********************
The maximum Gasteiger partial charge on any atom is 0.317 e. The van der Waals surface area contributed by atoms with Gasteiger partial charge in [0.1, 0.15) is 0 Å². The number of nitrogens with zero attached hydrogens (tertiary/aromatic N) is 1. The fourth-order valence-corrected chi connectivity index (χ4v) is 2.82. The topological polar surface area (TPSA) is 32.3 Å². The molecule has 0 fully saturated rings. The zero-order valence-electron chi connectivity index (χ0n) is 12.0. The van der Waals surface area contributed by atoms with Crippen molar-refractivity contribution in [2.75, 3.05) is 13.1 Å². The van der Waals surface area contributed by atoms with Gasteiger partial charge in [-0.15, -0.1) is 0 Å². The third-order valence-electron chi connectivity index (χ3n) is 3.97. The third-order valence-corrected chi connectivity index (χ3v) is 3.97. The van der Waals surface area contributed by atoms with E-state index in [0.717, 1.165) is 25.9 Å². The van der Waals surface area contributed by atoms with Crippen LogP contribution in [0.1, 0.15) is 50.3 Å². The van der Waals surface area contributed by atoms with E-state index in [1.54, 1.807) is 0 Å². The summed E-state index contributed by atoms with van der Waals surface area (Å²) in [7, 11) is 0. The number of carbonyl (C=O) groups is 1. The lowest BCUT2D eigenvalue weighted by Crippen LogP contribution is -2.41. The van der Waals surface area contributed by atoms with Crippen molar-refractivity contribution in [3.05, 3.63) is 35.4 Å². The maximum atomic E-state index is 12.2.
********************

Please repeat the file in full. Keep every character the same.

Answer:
The maximum Gasteiger partial charge on any atom is 0.317 e. The van der Waals surface area contributed by atoms with Gasteiger partial charge in [0.1, 0.15) is 0 Å². The number of nitrogens with zero attached hydrogens (tertiary/aromatic N) is 1. The fourth-order valence-corrected chi connectivity index (χ4v) is 2.82. The topological polar surface area (TPSA) is 32.3 Å². The molecule has 0 fully saturated rings. The zero-order valence-electron chi connectivity index (χ0n) is 12.0. The van der Waals surface area contributed by atoms with Crippen molar-refractivity contribution in [2.75, 3.05) is 13.1 Å². The van der Waals surface area contributed by atoms with Gasteiger partial charge in [-0.15, -0.1) is 0 Å². The third-order valence-electron chi connectivity index (χ3n) is 3.97. The third-order valence-corrected chi connectivity index (χ3v) is 3.97. The van der Waals surface area contributed by atoms with E-state index in [0.717, 1.165) is 25.9 Å². The van der Waals surface area contributed by atoms with Crippen LogP contribution in [0.1, 0.15) is 50.3 Å². The van der Waals surface area contributed by atoms with E-state index in [1.54, 1.807) is 0 Å². The summed E-state index contributed by atoms with van der Waals surface area (Å²) in [7, 11) is 0. The number of carbonyl (C=O) groups is 1. The lowest BCUT2D eigenvalue weighted by Crippen LogP contribution is -2.41. The van der Waals surface area contributed by atoms with Crippen molar-refractivity contribution in [3.05, 3.63) is 35.4 Å². The maximum atomic E-state index is 12.2.